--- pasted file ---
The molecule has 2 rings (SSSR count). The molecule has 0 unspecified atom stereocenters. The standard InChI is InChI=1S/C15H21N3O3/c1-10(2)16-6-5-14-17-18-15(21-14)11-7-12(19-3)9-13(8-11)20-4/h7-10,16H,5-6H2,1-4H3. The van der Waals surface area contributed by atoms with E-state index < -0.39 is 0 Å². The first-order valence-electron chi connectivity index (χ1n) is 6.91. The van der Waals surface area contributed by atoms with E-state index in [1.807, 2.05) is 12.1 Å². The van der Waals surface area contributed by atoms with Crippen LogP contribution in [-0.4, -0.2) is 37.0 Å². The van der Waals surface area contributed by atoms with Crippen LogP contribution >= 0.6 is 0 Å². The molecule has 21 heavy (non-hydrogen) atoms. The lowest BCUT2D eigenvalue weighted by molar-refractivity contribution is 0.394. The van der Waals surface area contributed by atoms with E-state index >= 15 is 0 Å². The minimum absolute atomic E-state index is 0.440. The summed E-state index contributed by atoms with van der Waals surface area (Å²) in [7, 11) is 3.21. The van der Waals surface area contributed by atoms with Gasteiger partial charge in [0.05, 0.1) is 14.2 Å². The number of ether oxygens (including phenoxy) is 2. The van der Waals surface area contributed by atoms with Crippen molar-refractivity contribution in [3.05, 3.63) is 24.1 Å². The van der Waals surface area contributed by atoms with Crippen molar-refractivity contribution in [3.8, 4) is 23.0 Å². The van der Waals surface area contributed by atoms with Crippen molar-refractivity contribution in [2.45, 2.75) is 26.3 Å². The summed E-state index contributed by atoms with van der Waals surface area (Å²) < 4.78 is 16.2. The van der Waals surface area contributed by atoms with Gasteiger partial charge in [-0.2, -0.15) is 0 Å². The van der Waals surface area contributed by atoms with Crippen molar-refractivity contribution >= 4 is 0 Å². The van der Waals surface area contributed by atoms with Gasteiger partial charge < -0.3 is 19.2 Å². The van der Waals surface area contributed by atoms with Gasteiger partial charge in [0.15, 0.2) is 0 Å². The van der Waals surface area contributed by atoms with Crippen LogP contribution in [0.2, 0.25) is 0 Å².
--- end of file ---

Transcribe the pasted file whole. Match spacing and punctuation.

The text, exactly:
The molecule has 2 rings (SSSR count). The molecule has 0 unspecified atom stereocenters. The standard InChI is InChI=1S/C15H21N3O3/c1-10(2)16-6-5-14-17-18-15(21-14)11-7-12(19-3)9-13(8-11)20-4/h7-10,16H,5-6H2,1-4H3. The van der Waals surface area contributed by atoms with E-state index < -0.39 is 0 Å². The first-order valence-electron chi connectivity index (χ1n) is 6.91. The van der Waals surface area contributed by atoms with E-state index in [1.807, 2.05) is 12.1 Å². The van der Waals surface area contributed by atoms with Crippen LogP contribution in [-0.4, -0.2) is 37.0 Å². The van der Waals surface area contributed by atoms with Crippen LogP contribution >= 0.6 is 0 Å². The molecule has 21 heavy (non-hydrogen) atoms. The lowest BCUT2D eigenvalue weighted by molar-refractivity contribution is 0.394. The van der Waals surface area contributed by atoms with E-state index >= 15 is 0 Å². The minimum absolute atomic E-state index is 0.440. The summed E-state index contributed by atoms with van der Waals surface area (Å²) in [7, 11) is 3.21. The van der Waals surface area contributed by atoms with Gasteiger partial charge in [0.05, 0.1) is 14.2 Å². The number of ether oxygens (including phenoxy) is 2. The van der Waals surface area contributed by atoms with Crippen molar-refractivity contribution in [3.05, 3.63) is 24.1 Å². The van der Waals surface area contributed by atoms with Crippen molar-refractivity contribution in [3.8, 4) is 23.0 Å². The van der Waals surface area contributed by atoms with Crippen molar-refractivity contribution in [2.45, 2.75) is 26.3 Å². The summed E-state index contributed by atoms with van der Waals surface area (Å²) < 4.78 is 16.2. The van der Waals surface area contributed by atoms with Gasteiger partial charge in [-0.2, -0.15) is 0 Å². The van der Waals surface area contributed by atoms with Crippen molar-refractivity contribution >= 4 is 0 Å². The van der Waals surface area contributed by atoms with Gasteiger partial charge < -0.3 is 19.2 Å². The van der Waals surface area contributed by atoms with Gasteiger partial charge in [0.15, 0.2) is 0 Å². The van der Waals surface area contributed by atoms with Crippen LogP contribution in [0.2, 0.25) is 0 Å².